Types of Concrete
Concrete is made of cement, water, sand, and stone.
Cement is the main ingredient in concrete.
Cement is a fine powder made from limestone, sand, clay, and iron ore.
To make cement, ingredients are crushed and super-heated in a kiln to form “clinker.”
Clinker is then crushed with gypsum and other ingredients.
When cement mixes with water, hydration activates the chemical compounds and strengthens the material.
Sand and stone are aggregates – they serve to add volume but are not active ingredients.
Schuster Concrete ships “ready mixed” concrete.
We match customer requirements to a specific mix design in our database.
Then, the mix ingredients are sent to batch panels.
All the raw materials are loaded into a drum. The drum mixes the concrete.
By the time the truck arrives at your job site, it’s mixed and ready to pour.
Our batching is done by computer in order to produce accurate and reproducible mixes.
How to Measure Concrete Strength
Concrete gets its strength from the reaction between water and cement.
Thus, the water-to-cement ratio is responsible for fortifying the finished product.
The strength is measured by compressive and flexural strength in Pounds per Square Inch (PSI).
Concrete continues to strengthen over time. Typically, it is measured at intervals of 7, 14, and 28 days. We consider the 28-day strength test to be an accurate measure for the final strength of the product.
Your account representative will help you determine which strength of concrete you need for your project.
Our portfolio includes concrete construction of all types. From tilt-wall to post-tension, concrete floor systems, to large scale laser screed concrete pours. We are well versed in all state-of-the-art concrete placement techniques. From private to public, large to small, we can build it.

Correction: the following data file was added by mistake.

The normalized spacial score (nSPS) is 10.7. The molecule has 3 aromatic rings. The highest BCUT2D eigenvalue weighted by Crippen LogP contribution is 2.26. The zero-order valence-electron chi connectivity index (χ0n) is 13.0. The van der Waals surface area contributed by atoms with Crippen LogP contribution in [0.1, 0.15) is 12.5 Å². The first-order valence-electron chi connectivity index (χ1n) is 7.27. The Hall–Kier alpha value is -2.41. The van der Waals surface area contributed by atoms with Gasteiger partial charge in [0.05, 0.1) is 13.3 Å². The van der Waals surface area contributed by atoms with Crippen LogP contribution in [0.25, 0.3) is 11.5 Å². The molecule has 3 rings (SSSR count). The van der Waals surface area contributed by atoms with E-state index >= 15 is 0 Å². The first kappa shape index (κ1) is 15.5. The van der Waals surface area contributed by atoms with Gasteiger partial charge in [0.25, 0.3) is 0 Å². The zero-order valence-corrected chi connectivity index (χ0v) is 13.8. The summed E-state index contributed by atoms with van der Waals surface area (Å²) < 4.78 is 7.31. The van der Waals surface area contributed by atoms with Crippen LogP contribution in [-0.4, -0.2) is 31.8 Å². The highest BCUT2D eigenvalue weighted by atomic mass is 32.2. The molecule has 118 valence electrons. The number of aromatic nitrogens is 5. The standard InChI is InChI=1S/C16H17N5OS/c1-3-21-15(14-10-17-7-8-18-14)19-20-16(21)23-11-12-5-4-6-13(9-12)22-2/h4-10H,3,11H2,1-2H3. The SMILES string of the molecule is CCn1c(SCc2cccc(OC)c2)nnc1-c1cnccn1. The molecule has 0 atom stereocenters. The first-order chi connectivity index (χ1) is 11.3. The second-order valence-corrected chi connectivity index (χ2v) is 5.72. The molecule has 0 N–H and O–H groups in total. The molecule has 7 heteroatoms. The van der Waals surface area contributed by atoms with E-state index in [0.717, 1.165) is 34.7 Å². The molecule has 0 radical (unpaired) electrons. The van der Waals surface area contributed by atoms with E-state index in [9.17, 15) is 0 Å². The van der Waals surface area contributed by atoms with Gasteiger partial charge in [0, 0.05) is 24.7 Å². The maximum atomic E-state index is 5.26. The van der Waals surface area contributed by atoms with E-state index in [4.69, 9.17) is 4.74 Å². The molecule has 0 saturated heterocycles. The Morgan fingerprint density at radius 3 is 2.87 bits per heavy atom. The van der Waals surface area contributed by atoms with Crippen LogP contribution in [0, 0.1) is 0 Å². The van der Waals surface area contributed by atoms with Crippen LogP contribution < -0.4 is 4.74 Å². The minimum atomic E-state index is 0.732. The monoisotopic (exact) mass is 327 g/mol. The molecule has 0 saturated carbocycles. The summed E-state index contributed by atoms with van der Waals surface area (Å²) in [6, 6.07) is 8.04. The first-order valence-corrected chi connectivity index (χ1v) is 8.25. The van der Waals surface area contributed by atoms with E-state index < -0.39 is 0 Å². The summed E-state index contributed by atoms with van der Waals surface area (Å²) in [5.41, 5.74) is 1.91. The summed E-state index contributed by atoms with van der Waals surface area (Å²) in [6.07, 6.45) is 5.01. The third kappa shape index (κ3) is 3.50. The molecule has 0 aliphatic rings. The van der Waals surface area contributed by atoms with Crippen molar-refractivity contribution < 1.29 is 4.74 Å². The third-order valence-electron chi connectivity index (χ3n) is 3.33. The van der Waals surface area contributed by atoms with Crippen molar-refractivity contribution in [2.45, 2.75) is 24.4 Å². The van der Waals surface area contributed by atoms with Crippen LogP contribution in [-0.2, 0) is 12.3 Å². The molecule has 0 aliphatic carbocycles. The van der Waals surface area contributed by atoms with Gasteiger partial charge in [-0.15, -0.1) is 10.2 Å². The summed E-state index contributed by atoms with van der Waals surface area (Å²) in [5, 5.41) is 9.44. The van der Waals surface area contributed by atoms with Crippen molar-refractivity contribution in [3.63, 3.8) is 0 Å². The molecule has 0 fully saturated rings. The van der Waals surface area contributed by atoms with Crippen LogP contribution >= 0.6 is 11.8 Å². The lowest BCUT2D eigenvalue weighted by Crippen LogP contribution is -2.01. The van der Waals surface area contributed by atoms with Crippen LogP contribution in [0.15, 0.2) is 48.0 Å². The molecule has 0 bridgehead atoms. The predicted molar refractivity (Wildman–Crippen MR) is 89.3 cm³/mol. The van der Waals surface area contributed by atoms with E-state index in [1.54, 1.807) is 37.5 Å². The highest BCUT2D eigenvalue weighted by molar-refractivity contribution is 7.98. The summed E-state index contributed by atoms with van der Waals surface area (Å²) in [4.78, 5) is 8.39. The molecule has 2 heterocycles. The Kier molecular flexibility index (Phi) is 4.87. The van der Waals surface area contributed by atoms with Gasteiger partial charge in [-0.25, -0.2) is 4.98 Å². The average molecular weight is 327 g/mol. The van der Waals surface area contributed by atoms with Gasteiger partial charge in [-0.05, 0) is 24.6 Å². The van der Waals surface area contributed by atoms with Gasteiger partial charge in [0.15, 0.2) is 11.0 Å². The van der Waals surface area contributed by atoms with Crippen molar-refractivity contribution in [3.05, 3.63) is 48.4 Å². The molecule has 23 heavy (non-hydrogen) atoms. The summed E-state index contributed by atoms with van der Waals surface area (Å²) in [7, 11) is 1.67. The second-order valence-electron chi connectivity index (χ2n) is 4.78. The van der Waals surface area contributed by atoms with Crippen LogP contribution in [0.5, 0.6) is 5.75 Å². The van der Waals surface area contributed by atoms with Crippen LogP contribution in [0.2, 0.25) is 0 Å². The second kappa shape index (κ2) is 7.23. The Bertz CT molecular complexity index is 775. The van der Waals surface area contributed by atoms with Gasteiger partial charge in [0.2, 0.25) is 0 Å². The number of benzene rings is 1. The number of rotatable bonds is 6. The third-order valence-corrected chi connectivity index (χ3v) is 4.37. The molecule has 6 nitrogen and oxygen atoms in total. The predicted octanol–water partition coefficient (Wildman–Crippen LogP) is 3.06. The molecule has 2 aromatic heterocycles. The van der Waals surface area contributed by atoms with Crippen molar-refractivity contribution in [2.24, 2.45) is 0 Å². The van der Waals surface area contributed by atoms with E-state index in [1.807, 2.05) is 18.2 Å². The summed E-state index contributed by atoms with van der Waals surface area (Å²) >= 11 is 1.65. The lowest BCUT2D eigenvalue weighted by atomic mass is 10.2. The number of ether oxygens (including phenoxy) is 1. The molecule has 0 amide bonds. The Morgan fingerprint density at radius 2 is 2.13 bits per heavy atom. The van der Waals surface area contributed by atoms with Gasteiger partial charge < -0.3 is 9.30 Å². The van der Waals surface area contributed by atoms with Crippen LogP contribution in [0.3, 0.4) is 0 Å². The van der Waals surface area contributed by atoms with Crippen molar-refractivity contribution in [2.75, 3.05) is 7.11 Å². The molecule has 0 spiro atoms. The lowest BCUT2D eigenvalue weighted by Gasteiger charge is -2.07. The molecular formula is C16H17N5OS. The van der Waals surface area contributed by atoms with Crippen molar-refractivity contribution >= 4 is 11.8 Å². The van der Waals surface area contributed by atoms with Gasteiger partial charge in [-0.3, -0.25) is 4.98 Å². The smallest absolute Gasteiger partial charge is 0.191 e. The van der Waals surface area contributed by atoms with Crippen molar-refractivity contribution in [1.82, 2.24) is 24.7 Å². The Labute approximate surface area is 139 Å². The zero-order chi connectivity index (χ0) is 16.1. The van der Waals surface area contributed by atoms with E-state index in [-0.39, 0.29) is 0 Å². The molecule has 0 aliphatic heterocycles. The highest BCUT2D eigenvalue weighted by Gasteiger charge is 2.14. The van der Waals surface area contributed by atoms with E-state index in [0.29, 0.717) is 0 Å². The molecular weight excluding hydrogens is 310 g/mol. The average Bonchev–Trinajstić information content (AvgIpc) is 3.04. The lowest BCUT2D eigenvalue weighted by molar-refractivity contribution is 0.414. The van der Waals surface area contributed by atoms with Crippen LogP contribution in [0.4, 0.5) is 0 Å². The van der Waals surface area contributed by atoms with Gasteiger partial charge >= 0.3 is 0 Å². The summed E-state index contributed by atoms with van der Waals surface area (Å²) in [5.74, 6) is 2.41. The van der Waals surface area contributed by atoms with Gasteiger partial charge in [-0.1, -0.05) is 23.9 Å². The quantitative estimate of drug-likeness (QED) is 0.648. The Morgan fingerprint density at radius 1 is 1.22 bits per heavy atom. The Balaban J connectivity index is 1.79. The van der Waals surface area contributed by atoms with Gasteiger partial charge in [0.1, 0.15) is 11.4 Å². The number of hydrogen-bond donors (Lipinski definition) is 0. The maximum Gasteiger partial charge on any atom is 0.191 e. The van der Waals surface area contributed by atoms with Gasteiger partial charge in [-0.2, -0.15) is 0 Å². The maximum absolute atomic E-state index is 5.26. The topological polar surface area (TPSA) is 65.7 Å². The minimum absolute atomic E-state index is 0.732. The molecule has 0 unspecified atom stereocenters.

Adjusting Concrete for Weather Conditions
Weather conditions affect concrete.
Hot, dry weather causes concrete to set quickly.
Cold weather can cause the top layer to freeze and flake off.
If you’re unprepared, you risk ruining hours of work and thousands of dollars of material. We can substitute ice for a percentage of water during summer months to lower the core temperature of the mix. During winter months, we utilize heated water to increase the core temperature and prevent freezing.
Discuss these options with your account representative.
Concrete typically contains entrapped air of less than 3% by volume.
We can make air-entrained concrete admixtures to protect concrete that is exposed to freeze/thaw cycle.
The air creates space that relieves pressure and protects the concrete.
Air-entrained admixtures contain between 4 and 8% air content by volume of concrete.
We can substitute ice for a percentage of water during summer months to lower the core temperature of the mix.
During winter months, we utilize heated water to increase the core temperature and prevent freezing.
Retarder: Slow the hydration rate. This will give you and your contractor more time to place and finish the product before the concrete sets. Use retarder on hot, dry days to slow the set rate. Consider retarder if you will need more than 30 minutes to unload your truck. Adding retarder to your mix can slow set time by 1.5 to 8 hours depending on dosage.
Water Reducers: Increase workability and strength. Water reducers make concrete “wetter” without additional water. Adding water reduces compressive strength. Using water reducers make the product more workable without compromising the product. The result is a high-strength mix that can be pumped at a 4”-6” slump.
Accelerators: Speed up the setting time. Accelerators are often used in cold weather. In addition, accelerators can be used for projects that need high strength in a short amount of time. High rise projects often use high-early mixes when pouring columns and decks. This facilitates rapid building schedules.